Still, more than half of respondents (53.3 percent) continue to approve of the president’s handling of the economy (up from 45.4 percent the last time the survey was conducted), while 34.3 percent disapprove of it. The rest of the survey takers (12.4 percent) indicated they felt neutral on the issue.
More than half of respondents (52.8 percent) also approve of the tax reform legislation signed into law in 2017, in spite of recent questions arising about how much the tax reform helped the U.S. economy. Another 32.8 percent of respondents disapproved of the legislation, while 14.3 percent said they were neutral.
NREI readers felt slightly less positive about the president’s efforts to impose more trade tariffs on other countries, most notably China, with 44.1 percent indicating approval and 45.5 percent indicating disapproval of the tariff policies. That’s down from 58.1 percent that approved of trade tariffs in July.
But more than half of respondents also approved of the president’s plan for a wall on the U.S. southern border and of his immigration plan—with a 51.1 percent approval rating on both issues. About 44.2 percent disapproved of building a border wall and 43.8 percent disapproved of the president’s overall immigration policy.
Respondents felt immigration was the third most important issue on the president’s legislative agenda. The still missing infrastructure improvement plan came in first, with 62.3 percent of respondents indicating it should be a priority, followed by healthcare reform, which got the vote from 53.1 percent of respondents. Immigration was chosen as the most important issue by 50.1 percent of survey takers—more than double the number that identified it as important issue when NREI first began conducting this survey in 2017.
Talking about the president’s performance in an open comments section, respondents had this to say: “The anti-immigrant stance will be a drag on future growth,” one wrote. “I think the weakening of relationships with allies is starting to hurt foreign student enrollment in the U.S., which will affect student housing demand. Another government shutdown could really cause economic problems where, if this is the only one, we will get by with only a small hit to growth.” Another noted: “He’s done some useful things, but he doesn’t really have a clue what he’s doing. Which is a good thing, because the things he really seems to want to do—the wall, which is a waste of time and money, and immigration restrictions, which ultimately mean fewer users and builders of real estate—are directly harmful. And his stupid trade policies are hurting the overall business climate. He’s maybe better than the Democrats might be, but that doesn’t mean he’s any good at all.”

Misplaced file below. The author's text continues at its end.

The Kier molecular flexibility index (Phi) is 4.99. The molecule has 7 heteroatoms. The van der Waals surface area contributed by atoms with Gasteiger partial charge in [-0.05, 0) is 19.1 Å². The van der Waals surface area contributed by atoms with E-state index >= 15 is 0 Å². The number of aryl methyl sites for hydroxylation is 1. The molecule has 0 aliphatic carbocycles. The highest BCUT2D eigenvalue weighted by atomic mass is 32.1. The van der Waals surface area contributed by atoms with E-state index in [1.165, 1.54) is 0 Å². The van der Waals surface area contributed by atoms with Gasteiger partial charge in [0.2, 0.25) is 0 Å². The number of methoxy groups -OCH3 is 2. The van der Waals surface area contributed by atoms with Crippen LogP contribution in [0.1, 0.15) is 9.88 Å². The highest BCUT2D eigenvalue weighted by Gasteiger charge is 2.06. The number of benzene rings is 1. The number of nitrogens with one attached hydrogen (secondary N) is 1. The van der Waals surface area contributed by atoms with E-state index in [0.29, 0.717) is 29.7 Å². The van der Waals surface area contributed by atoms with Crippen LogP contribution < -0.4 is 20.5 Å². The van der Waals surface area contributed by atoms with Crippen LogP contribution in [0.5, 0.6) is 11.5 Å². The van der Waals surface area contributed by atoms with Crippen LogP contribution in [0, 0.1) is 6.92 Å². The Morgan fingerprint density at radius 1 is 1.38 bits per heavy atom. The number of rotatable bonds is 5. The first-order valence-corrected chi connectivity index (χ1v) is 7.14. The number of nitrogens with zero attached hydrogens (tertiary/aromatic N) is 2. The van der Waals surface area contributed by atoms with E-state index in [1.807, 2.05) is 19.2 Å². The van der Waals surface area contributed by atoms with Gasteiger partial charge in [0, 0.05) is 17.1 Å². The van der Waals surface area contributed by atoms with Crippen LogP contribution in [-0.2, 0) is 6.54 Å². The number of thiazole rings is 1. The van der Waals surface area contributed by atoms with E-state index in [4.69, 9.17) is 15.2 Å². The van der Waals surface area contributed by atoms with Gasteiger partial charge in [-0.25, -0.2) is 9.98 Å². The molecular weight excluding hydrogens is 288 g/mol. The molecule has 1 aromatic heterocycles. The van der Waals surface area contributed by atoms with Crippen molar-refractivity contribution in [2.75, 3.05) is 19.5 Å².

On the other side of the spectrum, there were readers who were largely satisfied with the president’s performance. It’s “positive from an economic development standpoint, which will continue to strengthen fundamental macro-level occupancy and rent growth, and provide upward pressure on underlying commercial real estate incomes and values going forward in the absence of any meaningful interest rate hikes, which may be inevitable in the next one to three years,” one wrote. Another noted that “private tax reform was good, and job growth has been excellent, as well as [a] positive trend in foreign relations. Border security has to happen. The president is often his own worst enemy with his message, but the actions are tremendous.”
A plurality of respondents also said they supported Trump’s overall legislative agenda and his agenda as it pertains to the commercial real estate industry.